Review: Kenwood TH-D7A(G) HT
Note: Some content on this site, including this article, is more than a decade old, and may not accurately reflect the author's current feelings or writing style. More information here.
As someone who buys a lot of expensive toys, I'm not really in the habit of writing reviews of the things I buy. However, every once in awhile, a product I use on a regular basis simply begs to be reviewed, in the hopes of sharing my positive experience with the world. This is one such product, the Kenwood TH-D7A(G) Dual-Band Handheld Amateur Radio Transceiver. If you're not familiar with amateur radio or radio equipment, this article probably won't make much sense from this point on. For technical data about this radio, click here.
I admittedly don't use amateur radio gear as often as other HAM radio operators, but I do attend a lot of events with other HAMs, and I use my equipment on a regular basis at these gatherings. An HT is pretty much a requirement for my usage style, and while my older HT (a Kenwood TH-G71A) is acceptable for this, I wanted something better, with dual-receive capabilities. Being a fan of Kenwood products, this was a natural choice, and it has greatly exceeded my expectations thus far.
The D7 is one of the most feature-packed HTs available, and one of the easiest to use in my experience. Kenwood's interface design philosophy revolves around ease of use rather than minimizing the design impact, something that's all too common for other radio manufacturers. The D7's keypad is evidence of this, especially compared to a similarly-equipped Yaesu or Icom. It may be a bit overwhelming to look at, but virtually none of its functions are more than two keystrokes away (including scrolling), and the user almost never has to visit the main menu once the radio is initially configured. Why the other radio manufacturers don't design their interfaces this way, I don't know. Another handy addition is the directional rocker button in the top-left corner of the keypad. Its up and down directions are redundant controls for the multi-knob on top, and the left and right directions are Cancel and OK, respectively. The redundancy is a bit unnecessary at first glance, but multi-knobs are a bit cumbersome at times, and the rocker button makes it almost second-nature to use the radio completely one-handed (including its packet/messaging/APRS features, more about that later), a plus when doing other things at the same time, or in emergency situations.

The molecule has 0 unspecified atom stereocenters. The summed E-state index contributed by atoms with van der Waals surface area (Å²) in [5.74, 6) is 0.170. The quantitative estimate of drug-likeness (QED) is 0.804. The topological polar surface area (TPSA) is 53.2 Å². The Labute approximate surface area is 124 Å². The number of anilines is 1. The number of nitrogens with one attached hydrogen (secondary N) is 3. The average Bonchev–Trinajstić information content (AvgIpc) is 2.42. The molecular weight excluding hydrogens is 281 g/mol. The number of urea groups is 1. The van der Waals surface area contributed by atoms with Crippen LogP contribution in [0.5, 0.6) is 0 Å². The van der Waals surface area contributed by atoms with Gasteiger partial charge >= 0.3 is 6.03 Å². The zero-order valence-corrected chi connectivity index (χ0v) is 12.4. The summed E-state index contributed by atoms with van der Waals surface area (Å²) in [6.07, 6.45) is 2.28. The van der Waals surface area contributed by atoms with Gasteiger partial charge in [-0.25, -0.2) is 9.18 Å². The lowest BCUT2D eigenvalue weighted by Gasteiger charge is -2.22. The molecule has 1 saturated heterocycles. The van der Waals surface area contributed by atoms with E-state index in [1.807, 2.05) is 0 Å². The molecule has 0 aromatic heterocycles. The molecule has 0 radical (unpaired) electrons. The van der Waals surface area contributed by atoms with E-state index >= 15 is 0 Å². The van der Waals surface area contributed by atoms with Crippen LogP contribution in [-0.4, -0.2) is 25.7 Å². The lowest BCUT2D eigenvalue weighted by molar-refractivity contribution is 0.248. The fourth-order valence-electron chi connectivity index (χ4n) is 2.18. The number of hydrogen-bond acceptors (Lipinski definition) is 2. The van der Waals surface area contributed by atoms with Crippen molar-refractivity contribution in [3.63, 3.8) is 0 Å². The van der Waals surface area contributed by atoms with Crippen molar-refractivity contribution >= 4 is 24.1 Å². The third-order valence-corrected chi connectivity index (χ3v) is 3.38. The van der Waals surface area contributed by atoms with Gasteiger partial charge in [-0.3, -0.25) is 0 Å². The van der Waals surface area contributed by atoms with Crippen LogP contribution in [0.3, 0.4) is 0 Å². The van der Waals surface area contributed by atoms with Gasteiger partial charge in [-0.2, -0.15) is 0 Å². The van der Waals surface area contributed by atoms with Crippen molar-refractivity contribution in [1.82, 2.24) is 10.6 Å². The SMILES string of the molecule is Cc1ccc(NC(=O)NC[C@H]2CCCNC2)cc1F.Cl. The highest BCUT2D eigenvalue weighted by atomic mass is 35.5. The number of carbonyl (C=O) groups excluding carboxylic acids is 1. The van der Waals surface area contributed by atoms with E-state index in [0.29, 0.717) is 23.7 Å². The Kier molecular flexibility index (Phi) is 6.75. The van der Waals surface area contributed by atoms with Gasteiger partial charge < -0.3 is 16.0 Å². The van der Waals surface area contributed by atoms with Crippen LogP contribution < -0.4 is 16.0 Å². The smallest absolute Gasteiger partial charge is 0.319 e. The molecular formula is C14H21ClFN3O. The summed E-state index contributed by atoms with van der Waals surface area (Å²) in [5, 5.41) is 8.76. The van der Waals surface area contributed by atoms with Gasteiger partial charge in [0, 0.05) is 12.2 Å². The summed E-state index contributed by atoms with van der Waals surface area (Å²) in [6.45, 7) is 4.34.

The D7 works two frequency ranges, 2 meter (144-148MHz), and 70 centimeter (440-450MHz), with extended receive ranges of 118-174MHz and 400-480MHz, respectively. The transmission mode is FM, and its primary receive mode is FM, though it will also receive AM on the lower end of the VHF band. Unfortunately, its dual-receive feature doesn't work both bands with both sides of the radio. Side A is VHF only, and Side B is VHF/UHF, but will not receive VHF frequencies outside the amateur allocation (ie, no extended receive on the VHF band of Side B).
This is one of the D7's most prominent features, and arguably one of its biggest selling points. As explained above, the dual-receive implementation doesn't allow for receiving UHF on both sides of the radio, but depending on your usage, this may not be an issue. On the plus side, the dual-receive features add to the radio's ease of use as an APRS interface as well as a usable radio (more about that later).
As usual, Kenwood's dual-receive interface is a bit different from that of other manufacturers. The most noticeable difference is that instead of a pair of volume knobs, the D7 has only one. Adjusting the volume level between bands is accomplished with the BAL key (first column, just under the rocker button).
The A/B key (third column, top row) switches between sides, and the Dual key (second column, bottom) switches between dual-receive and single-receive. This is handy if, for example, you're monitoring conversations on both sides, and need to concentrate on one or the other when both are talking. Switching to single-receive mode also greatly improves battery life, to the point that it'll outlast my old G71 with the same-size battery.
Dot-Matrix Display, with upper and lower-case character support
To a long-time HAM, this may seem like a really superfluous feature, but it was a big selling point for me. Instead of a traditional LCD display, this radio has a dot-matrix LCD display, much like what you'd find on a late-90s cellphone. It's far easier to read than the older-style displays, and allows for lower-case characters, in addition to a larger set of symbols. It also allows 8 characters in memory names, instead of the usual 6, making it easier to write understandable memory names.
APRS and Digital Operations
This is what makes the D7 truly stand out. It's one of the first HTs with a built-in TNC for packet operations, and onboard APRS (Automated Position Relay System, click here for more info) programming. All it needs is a GPS receiver, connected with a NMEA-compatible serial connection, and you have an out-of-the-box APRS system.
Unfortunately, at the time of writing this, I haven't had the necessary equipment to try out the APRS features of the D7. Once I have, I'll update this part of the article as necessary. One thing's for sure, though; if you're looking for an easy-to-use APRS system, this is the way to go. And since it's an HT, you can carry it with you for portable APRS, something that was difficult to do before. Dual-receive allows you to use the radio for standard voice communications while transmitting location packets, so normal usage of the radio isn't interrupted.
Overall, I consider the Kenwood D7 to be one of the best HTs on the market. Its interface doesn't appeal to everyone, but if you're looking for an intuitive, easy to use HT with dual-receive capability and/or integrated packet operations, there's no radio I can recommend more strongly.